This document sits in conjunction with Healthy Schools, Child Protection, PSHE policy, Inclusion Policy and Nutrition Policy.
Nutrition is a significant factor in the growth, development and overall functioning of a child. Good nutrition provides the energy and nutrients essential to sustain life and promotes physical, emotional and cognitive development. The development of healthy eating practices and physical activity can prevent disease and support a lifetime of good health. Good nutrition is critical to optimizing each child’s potential for success. Meeting nutritional requirements throughout childhood is essential to full intellectual development. Research documents tell us that under nutrition impacts on children’s behaviour, performance and overall quality of development. Children require sufficient energy and essential nutrients each day to concentrate on accomplished learning tasks. Even mild and under nutrition and short term hunger are barriers to learning. Meals and snacks served should meet children’s nutrition needs, provide models of healthy eating patterns, and help children establish good eating patterns at an early age.
Aim To work in partnership with families and other professionals to support children in developing healthy eating practices which will become embedded for life.
The Importance of Nutrition for Children
A nutritionally balanced diet is important in childhood to ensure optimum development at a time of rapid growth. A balanced diet in childhood is not only important for growth but for learning and promoting positive habits towards healthy eating. An inadequate or unbalanced nutritional intake may not only affect growth and development in childhood but may also impact on health problems, such as heart disease and obesity in later in life. It is the types and varieties of food eaten at this time that ensure nutrient requirements are met and that the diet is nutritionally balanced. Children’s diet must include an appropriate intake of foods from the four main food groups:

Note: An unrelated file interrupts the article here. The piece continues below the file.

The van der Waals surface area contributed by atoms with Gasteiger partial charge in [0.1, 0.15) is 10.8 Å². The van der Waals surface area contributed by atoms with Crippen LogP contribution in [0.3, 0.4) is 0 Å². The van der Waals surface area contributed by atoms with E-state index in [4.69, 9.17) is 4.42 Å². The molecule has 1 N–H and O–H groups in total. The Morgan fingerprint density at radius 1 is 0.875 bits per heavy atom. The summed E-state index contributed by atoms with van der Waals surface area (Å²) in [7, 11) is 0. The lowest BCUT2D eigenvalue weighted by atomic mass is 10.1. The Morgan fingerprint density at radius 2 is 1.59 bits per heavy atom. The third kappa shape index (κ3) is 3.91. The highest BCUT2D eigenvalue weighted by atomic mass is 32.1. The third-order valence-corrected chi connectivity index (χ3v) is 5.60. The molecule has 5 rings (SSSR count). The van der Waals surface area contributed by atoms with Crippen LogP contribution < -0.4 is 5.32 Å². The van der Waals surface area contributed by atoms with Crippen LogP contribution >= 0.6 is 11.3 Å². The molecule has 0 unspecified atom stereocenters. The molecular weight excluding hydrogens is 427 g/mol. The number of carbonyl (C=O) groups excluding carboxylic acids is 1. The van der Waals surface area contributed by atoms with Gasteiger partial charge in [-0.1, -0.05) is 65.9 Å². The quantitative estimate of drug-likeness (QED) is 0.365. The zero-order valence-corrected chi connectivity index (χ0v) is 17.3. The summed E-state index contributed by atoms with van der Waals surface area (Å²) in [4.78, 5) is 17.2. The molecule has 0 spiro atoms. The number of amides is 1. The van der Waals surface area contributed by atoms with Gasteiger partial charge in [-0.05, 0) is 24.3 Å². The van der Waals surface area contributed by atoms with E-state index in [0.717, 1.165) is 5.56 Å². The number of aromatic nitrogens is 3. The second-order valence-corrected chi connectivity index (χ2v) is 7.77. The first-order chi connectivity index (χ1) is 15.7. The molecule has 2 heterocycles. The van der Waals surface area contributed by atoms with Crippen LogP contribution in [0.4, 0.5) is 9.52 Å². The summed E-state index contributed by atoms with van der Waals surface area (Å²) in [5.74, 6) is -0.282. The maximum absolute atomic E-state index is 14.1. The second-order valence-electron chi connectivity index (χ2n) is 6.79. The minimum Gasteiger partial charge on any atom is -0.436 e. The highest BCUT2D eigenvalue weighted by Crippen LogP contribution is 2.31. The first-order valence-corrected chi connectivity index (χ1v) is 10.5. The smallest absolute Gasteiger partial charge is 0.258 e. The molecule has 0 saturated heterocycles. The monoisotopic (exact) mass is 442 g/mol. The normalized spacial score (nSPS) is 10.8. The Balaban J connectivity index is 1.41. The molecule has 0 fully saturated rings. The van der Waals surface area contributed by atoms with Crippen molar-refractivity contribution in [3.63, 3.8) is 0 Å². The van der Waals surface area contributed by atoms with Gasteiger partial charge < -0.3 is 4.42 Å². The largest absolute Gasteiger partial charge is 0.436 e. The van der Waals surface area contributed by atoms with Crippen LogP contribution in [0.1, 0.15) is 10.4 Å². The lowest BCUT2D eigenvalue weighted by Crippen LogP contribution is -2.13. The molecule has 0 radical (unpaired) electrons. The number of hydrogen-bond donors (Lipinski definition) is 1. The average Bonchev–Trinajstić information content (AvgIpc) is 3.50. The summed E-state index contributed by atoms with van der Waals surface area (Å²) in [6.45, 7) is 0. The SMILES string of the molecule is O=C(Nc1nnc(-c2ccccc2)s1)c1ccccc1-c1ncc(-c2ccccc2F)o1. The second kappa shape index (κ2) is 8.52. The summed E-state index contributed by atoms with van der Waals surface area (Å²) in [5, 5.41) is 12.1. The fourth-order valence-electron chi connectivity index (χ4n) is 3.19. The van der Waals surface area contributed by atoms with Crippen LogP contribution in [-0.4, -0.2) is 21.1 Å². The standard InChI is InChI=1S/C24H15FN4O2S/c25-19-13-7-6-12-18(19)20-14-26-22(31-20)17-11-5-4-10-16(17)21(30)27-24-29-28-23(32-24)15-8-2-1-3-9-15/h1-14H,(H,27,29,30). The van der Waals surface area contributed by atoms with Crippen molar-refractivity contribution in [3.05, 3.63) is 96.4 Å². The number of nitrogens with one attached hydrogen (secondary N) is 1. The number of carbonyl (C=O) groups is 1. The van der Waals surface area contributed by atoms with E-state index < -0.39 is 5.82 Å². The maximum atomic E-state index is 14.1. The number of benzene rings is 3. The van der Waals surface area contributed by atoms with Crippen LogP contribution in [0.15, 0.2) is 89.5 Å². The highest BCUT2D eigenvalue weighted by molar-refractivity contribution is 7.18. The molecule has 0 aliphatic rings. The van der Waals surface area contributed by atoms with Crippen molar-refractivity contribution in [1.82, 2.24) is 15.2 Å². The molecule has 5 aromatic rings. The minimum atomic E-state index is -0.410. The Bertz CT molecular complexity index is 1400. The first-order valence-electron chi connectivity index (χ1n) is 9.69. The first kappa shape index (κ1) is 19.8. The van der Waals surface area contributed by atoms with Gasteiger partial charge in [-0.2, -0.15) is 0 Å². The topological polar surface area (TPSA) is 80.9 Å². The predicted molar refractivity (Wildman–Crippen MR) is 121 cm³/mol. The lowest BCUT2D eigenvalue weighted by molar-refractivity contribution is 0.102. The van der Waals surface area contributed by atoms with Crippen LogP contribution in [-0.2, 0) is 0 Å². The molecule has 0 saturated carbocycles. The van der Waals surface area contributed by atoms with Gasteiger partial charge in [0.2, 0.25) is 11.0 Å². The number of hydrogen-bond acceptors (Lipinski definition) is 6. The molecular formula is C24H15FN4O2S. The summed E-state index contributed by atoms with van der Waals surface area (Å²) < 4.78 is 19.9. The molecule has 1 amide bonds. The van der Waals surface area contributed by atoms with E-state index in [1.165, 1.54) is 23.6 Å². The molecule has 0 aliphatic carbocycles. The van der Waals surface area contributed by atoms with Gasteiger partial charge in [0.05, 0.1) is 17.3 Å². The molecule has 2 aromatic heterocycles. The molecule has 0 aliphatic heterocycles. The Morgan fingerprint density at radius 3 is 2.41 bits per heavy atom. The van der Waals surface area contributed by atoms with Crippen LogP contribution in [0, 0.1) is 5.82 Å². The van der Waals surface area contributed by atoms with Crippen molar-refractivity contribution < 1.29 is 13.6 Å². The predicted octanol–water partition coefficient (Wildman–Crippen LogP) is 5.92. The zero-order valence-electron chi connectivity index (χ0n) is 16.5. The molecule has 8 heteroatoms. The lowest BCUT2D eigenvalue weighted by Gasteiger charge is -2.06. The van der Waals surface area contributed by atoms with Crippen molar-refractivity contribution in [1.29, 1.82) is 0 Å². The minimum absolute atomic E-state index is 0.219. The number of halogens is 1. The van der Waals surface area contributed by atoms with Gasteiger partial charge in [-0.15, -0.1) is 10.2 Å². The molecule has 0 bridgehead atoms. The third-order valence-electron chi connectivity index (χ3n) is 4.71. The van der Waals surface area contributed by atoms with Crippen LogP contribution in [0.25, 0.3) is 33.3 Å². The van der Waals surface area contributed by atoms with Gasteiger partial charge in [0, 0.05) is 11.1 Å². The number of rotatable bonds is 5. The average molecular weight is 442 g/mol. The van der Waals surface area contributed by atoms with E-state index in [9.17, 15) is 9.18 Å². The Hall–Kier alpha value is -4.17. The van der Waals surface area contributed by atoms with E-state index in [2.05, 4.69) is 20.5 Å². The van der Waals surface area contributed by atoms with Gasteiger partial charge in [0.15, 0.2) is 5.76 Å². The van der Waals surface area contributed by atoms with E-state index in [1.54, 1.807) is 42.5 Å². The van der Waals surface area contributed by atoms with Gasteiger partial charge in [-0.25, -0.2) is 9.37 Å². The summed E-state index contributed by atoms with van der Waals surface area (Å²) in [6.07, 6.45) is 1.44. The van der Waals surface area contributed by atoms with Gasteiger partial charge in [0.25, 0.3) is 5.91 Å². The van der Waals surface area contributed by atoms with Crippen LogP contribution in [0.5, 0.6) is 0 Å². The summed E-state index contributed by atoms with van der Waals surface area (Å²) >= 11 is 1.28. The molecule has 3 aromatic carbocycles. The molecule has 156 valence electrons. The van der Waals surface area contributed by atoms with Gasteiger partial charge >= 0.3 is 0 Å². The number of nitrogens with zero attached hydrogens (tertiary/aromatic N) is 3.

The eat well plate highlights the different types of food that make up our diet, and shows the proportions we should eat them in to have a healthy, balanced diet.
Eat breakfast every day
Eat fruit and vegetables daily
Choose snacks that will provide nutrients to compliment meals
Avoid snacks and drinks with a high sugar content between meals
Drink plenty of fluids to avoid becoming dehydrated
Be physically active every day
Brush teeth twice a day and visit your dentist regularly
Food and drink
All snacks and meals provided at the school are nutritious, avoiding large quantities of sugar, salt, saturated fats, additives, preservatives and colourings. Menus are planned in advanced and food offered is fresh, wholesome and balanced. We offer a balance and variety of snacks to provide a range of nutritious experiences for the children.
The children also have Nutrition lessons where they are taught:
Availability of water
Special dietary needs and food allergies
We are sensitive to the catering needs of children with specific dietary needs, including religious considerations. Parents are asked about any special dietary requirements their child has before they start school. Parents of children who have special diets (for example a gluten-free diet) or who have food intolerances are responsible for providing the school with information about their diet and choices available to the child. We update our records regularly. Menus will be carefully planned and adapted accordingly.
The kitchen facilities at the school are inspected on an annual basis in relation to the Food Safety Act. The school adheres to the recommended guidelines and good practices for the preparation and storage of food. Staff directly involved in cooking and the preparation of food, including Nutrition teachers, in the school, have successfully completed a Food Hygiene Course.
Meals can be times of pleasant social sharing. Opportunities for pupils, teachers and parents to eat and drink together are organised, providing an opportunity for children to learn good social skills and behaviour associated with eating and drinking. This also enables staff to monitor healthy eating. Staff keep a discreet eye on those who appear not to be eating well and positive encouragement and peer support is used to encourage poor eaters to make healthy choices. Healthy eating suggestions from parents that will help us expand and improve our selection of recipe ideas are very welcome.
Special theme days
At Powers Hall Academy special theme days are organised that provide a valuable opportunity for children to experience diversity from a wide range of cultures and nationalities and the contribution they make to the variety of foods eaten in Britain today.
Special celebrations or fundraising events
Throughout the school year Powers Hall Academy holds a variety of fundraising and special celebrations during which ‘treat foods’ available for children. As a school we feel this balances the rigour of the healthy eating policy in place at all other times.
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